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Technology / Cybersecurity

Unpatched MikroTik Routers Allow a Threat Actor to Mine Cryptocurrency

A malicious cryptocurrency mining operation that utilises an unpatched vulnerability in MikroTik network routers has been targeting systems globally with a particular focus on Brazil.

The attacker targets a known vulnerability in Mikrotik enterprise routers and runs an exploit script to obtain administrator privileges on the router.

They install a custom page that only appears when an error occurs.

Within this custom page is the code that utilises any leftover computational power for the purpose of cryptomining.

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Simon Kenin, a researcher at Trustwave noticed the unusual activity when he spotted a spike of CoinHive activity in Brazil.

Kenin commented in a blog post that: “I saw that all of these devices were using the same CoinHive sitekey, meaning that they all ultimately mine into the hands of one entity.”

CoinHive is a JavaScript cryptocurrency miner for the Monero Blockchain. It is low in size and can be embedded in a browser, it is for this reason that it has become popular with threat actors.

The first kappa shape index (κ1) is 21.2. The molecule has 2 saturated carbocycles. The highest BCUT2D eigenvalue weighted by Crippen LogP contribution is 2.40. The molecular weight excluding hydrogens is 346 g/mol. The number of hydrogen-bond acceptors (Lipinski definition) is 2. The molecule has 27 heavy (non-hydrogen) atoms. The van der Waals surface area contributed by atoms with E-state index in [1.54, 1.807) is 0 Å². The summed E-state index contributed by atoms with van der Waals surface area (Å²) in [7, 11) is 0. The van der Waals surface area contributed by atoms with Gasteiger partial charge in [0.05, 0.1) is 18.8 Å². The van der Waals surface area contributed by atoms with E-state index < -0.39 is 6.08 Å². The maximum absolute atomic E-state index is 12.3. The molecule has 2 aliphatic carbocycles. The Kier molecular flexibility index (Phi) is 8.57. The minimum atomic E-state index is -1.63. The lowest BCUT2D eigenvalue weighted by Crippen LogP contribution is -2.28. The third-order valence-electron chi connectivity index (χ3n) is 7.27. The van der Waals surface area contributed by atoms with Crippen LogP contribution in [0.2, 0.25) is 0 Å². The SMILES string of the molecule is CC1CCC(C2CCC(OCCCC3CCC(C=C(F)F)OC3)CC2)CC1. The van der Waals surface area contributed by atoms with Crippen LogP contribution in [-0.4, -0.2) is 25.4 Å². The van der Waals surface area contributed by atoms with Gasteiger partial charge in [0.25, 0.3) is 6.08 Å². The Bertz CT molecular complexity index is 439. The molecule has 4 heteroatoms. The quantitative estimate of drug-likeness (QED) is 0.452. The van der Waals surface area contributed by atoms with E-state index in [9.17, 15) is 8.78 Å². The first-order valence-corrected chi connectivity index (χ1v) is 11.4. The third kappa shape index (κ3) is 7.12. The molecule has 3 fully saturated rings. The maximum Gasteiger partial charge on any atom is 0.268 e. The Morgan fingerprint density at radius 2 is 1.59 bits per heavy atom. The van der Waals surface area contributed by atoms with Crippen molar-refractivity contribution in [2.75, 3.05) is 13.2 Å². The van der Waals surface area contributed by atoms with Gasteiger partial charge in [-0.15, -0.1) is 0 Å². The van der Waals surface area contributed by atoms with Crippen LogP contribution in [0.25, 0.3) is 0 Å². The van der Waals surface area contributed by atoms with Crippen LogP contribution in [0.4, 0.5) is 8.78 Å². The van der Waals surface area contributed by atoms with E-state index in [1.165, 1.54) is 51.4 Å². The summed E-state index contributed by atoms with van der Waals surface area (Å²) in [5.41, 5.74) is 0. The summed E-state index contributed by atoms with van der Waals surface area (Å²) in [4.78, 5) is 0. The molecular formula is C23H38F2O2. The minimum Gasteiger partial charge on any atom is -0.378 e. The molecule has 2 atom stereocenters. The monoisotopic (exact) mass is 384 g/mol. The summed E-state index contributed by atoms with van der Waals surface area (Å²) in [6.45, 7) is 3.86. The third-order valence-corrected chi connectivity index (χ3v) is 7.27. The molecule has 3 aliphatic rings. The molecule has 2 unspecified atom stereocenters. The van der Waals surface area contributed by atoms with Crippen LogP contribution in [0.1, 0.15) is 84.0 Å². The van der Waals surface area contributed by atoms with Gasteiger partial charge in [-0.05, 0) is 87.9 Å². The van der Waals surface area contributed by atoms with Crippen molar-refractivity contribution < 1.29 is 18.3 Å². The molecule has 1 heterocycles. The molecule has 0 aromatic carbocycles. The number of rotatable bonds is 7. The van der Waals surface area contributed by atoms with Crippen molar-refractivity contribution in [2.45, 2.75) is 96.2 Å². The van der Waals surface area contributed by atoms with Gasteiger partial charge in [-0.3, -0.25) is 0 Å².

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Mr Kenin also noted: “The attacker is clearly showing a high level of understanding of how these MikroTik routers work.”

“This can be seen in the persistence mechanism of the attacker: The attacker scheduled a task which connects to another host “” and fetches a new “error.html” file.”

“This was probably put in place in case CoinHive blocked the attacker’s current site-key and it had to be replaced with another,” he added.

Mikrotik are a manufacturer of computer networking equipment with a particular focus on wireless devices and routers, they were founded in Latvia in 1995.

The vulnerability that is been exploited was in fact patched very quickly once it was discovered last April by Mikrotic, they quickly issued an update for the routers affected.

However, there is nothing more they can do in this situation, except advice IT workers with unpatched routers to get the latest software version immediately.

Interestingly, Kenin could see the attack attempting to brush his footprints out of the snow: “I noticed this script being updated a few times while working on this blog. The attacker seems to be adding more cleanup commands to leave a smaller footprint and reduce risk of being detected.”
This article is from the CBROnline archive: some formatting and images may not be present.

CBR Staff Writer

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